Our POV: We will likely see purchases and traditional buying patterns of Peak and Cyber month disrupted. But this doesn’t have to be all bad. Audiences may be distracted and split between their ‘GET READY FOR CHRISTMAS’ and ‘CAN’T MISS THIS MATCH’ but brands can capitalize on this, be smart, and turn the ‘pre and post match’ moments into micro buying moments. Consider the location, moment, and screen, and how to tailor the message and product to the moment. Even a step further, tailor exclusive discounts and offers to those moments, and dynamic offers and messaging based on the results of the games.
Dates to be aware of:
- World Cup starts: 20th November
- Thanksgiving: 24th November
- Black Friday: 25th November
- WC (England vs USA): 25th November
- Cyber Monday: 28th November
- WC Final: 18th December
The cost of living crisis
The IPA research also revealed that with 55% of the UK having to cut spending due to the cost of living crisis, more than half (53%) of the UK population think Christmas will be stressful due to cost of living concerns. Whereas in previous years of austerity, when this has perhaps traditionally meant less spending on adults gifting, this is effectively the first financial crisis directly impacting the spending habits of Gen Z, with 32% of Gen Z saying they aren’t prepared to give up socializing amid the cost of living crisis. With socializing and saving the two top priorities for Gen Z consumers, this presents a challenging and highly discerning audience for the peak season.
Reflecting the challenges of affordability, there has been a significant increase in Buy Now Pay Later. According to Statista, the global transaction value of BNPL is set to rise 78% to $214bn in 2022 vs 2021, and 61% of Gen Z have claimed to use a BNPL service, with 29% of all consumers surveyed saying they use BNPL once a month or more.
Our POV: There will be extra emphasis on value, as consumers watch their digital wallets carefully. Brands should look to tailor offers with extra value opportunities, potential for ‘two gifts in one’ which can help solve multiple gift buying occasions in one.
Amazon Prime fall event:
Following the Amazon Prime event in July, the marketplace has alluded to a potential second Prime Day in October, which could significantly impact spending habits across all consumer segments, and with that, the cost of media across other channels.
Whereas 35% of US shoppers reported spending less on the July Prime Day 2022, the event nevertheless exceeded 2021 and converted 300m+ items and $12bn. Amazon Advertising recaps also revealed:
- Ad spend increased 31% YoY, with most dollars spent on the first day of Prime Day
- Ad sales increased +1073% YoY
- CPCs increased +123% from Prime Day 2021 to 2022, with the Electronics category seeing the highest CPC lift
- Impressions were up +169% across all categories YoY, with Clothing, Shoes, Jewelry & Watches seeing the most lift
According to Amazon, brands that advertised leading up to and during Prime Day showed a 216% increase in awareness and 214% increase in considerations, compared to the week before.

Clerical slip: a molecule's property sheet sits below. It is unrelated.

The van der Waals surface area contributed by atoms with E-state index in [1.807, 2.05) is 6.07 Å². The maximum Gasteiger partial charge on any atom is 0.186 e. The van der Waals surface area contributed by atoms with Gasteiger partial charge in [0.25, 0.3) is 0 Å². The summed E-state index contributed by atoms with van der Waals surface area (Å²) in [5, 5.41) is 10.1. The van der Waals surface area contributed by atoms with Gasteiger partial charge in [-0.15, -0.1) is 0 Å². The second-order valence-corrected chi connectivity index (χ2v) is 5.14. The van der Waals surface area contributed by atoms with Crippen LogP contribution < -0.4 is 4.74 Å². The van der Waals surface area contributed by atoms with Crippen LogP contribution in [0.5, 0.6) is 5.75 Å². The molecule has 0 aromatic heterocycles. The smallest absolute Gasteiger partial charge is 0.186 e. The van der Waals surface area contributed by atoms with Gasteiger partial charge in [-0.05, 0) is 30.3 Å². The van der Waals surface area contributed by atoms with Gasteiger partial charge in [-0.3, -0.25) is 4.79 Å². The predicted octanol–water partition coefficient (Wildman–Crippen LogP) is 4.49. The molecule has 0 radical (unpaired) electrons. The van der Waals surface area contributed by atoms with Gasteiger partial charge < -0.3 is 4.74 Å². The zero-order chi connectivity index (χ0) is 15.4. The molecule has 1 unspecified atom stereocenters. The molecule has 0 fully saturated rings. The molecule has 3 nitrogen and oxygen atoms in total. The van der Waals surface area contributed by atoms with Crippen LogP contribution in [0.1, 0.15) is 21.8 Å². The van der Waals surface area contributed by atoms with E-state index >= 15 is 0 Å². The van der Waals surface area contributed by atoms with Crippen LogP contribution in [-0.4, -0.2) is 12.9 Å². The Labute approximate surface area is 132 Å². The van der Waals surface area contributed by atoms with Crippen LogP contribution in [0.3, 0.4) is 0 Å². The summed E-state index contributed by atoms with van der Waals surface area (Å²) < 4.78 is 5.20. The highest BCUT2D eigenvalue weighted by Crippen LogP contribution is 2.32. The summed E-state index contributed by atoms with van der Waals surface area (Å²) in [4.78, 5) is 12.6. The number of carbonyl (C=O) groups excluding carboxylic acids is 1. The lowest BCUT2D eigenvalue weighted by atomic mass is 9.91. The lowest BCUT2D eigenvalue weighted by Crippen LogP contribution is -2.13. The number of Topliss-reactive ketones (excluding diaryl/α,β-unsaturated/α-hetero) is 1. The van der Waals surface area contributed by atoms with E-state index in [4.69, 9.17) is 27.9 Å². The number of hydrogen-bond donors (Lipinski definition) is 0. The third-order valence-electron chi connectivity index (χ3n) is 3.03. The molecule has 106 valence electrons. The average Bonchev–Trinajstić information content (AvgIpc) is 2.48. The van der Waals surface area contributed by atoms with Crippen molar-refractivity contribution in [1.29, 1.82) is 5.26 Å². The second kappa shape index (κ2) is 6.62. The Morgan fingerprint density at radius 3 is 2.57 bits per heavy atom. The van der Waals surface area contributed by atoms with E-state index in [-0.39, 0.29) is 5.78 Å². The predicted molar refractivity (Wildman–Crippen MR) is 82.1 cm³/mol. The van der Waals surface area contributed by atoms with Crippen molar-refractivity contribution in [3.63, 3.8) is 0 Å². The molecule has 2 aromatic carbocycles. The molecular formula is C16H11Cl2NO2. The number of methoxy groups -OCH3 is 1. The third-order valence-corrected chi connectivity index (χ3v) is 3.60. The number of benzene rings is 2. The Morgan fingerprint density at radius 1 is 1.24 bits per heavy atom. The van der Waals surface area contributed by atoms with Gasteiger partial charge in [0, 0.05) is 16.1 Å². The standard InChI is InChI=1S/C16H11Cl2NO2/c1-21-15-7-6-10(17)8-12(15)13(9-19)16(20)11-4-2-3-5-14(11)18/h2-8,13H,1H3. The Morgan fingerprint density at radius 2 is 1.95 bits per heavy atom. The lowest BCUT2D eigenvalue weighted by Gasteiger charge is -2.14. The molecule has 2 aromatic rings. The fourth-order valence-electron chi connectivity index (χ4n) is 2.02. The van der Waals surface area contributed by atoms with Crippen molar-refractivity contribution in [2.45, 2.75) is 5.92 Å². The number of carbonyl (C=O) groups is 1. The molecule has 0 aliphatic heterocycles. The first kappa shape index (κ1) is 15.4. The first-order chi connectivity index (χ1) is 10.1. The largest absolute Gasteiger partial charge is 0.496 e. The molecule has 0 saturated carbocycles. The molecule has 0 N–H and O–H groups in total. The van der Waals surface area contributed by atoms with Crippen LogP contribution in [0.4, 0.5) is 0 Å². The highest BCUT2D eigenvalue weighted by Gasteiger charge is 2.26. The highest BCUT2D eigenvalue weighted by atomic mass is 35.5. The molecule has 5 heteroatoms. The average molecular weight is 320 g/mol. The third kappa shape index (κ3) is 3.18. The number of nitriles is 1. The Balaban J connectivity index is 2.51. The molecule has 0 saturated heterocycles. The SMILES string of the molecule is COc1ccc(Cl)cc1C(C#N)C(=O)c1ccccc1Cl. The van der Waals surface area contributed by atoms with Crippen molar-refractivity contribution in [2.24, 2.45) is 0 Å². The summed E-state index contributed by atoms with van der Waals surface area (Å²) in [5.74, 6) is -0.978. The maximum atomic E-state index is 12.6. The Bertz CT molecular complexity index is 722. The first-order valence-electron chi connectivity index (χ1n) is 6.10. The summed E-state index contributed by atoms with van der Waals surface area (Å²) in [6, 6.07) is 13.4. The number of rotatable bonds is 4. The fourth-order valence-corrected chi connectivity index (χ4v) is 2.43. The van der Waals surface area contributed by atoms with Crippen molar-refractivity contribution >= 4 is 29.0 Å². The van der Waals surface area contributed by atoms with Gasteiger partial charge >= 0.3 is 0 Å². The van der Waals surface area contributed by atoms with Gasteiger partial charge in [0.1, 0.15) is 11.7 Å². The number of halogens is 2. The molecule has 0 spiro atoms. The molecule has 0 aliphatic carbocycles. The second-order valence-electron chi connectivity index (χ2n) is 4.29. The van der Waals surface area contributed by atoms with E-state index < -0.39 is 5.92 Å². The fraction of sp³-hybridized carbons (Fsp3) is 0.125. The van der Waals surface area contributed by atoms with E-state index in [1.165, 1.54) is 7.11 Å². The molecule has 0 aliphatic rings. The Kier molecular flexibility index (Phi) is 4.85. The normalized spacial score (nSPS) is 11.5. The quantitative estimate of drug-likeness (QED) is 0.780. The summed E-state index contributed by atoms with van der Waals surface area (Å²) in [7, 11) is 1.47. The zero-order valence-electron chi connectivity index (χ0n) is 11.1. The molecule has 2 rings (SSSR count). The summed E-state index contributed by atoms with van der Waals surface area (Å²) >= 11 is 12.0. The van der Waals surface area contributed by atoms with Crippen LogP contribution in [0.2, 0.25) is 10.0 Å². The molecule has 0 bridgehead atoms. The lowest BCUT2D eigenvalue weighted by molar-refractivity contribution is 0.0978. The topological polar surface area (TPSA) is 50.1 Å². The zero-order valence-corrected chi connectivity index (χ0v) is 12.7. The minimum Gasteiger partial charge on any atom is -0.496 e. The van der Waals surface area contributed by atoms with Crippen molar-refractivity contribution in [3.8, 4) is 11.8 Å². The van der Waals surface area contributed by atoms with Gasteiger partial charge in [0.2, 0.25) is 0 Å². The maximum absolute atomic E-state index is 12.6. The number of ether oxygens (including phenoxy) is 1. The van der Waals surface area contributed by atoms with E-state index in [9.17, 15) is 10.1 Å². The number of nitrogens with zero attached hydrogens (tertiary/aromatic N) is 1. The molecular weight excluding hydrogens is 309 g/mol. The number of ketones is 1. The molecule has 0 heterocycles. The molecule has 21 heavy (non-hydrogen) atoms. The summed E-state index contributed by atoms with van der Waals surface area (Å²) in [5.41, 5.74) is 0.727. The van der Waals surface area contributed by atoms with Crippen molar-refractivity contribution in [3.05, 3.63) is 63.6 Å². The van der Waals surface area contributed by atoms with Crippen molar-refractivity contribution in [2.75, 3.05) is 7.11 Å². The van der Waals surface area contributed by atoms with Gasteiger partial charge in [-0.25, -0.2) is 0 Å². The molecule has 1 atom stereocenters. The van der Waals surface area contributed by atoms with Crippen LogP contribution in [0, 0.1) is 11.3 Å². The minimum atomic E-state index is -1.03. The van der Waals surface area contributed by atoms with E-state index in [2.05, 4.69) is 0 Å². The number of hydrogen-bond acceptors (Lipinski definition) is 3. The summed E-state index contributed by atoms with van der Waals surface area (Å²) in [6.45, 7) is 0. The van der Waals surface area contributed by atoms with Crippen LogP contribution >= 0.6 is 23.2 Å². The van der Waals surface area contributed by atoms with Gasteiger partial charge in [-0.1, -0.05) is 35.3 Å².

Our POV: With 57% of Prime Day shoppers shopping other sites to compare pricing, brands must consider their media plans and ad strategy carefully. The impact of a Prime Fall event on the UK and other non-US regions will depend highly on the timing of the event and appetite for early peak shopping and any variances to Cyber Monday promotions.
Increasing fluidity of the October-January period in recent years is further accelerating this year and strong indications are that audiences in different markets are going to behave differently.
Furthermore, we expect to see consumers shopping in different ways, and brands must acutely pay attention to micro segmentations and moments, as well as media channels.
What else? Media inflation is a real watch out for all. With TV inflation in Europe expected to be the most expensive since the pandemic, could this Q4 be the most expensive ever? The knock-on impact means that brands will be expecting stress on the ROI, especially with increased competition for fewer consumer dollars. Brands need to be smarter and focus on how to stand out and convert those consumers.
- First and foremost, decide on your Peak strategy now. Speak to your strategy team to determine what approach needs to be considered.
- Consumer trends are showing variances per market. Consider regional nuances across the period by honing segmentation in line with insights.
- Now is the time to innovate. Use this as an opportunity to be experimental (and experiential!) in an approach to counter media inflation. Banking on last year’s approach in a totally different world will be the biggest risk.
- Your performance media needs to be brand media and brand media can be performance, so planning an integrated and connected approach is essential.
- Use a multi-screen approach to targeting and connecting in those moments
- Think about how you can authentically tap into buzz around the World Cup, through products or partnerships, but targeting those micro moments and messaging.
- Make users smile during crises via entertaining or emotional formats.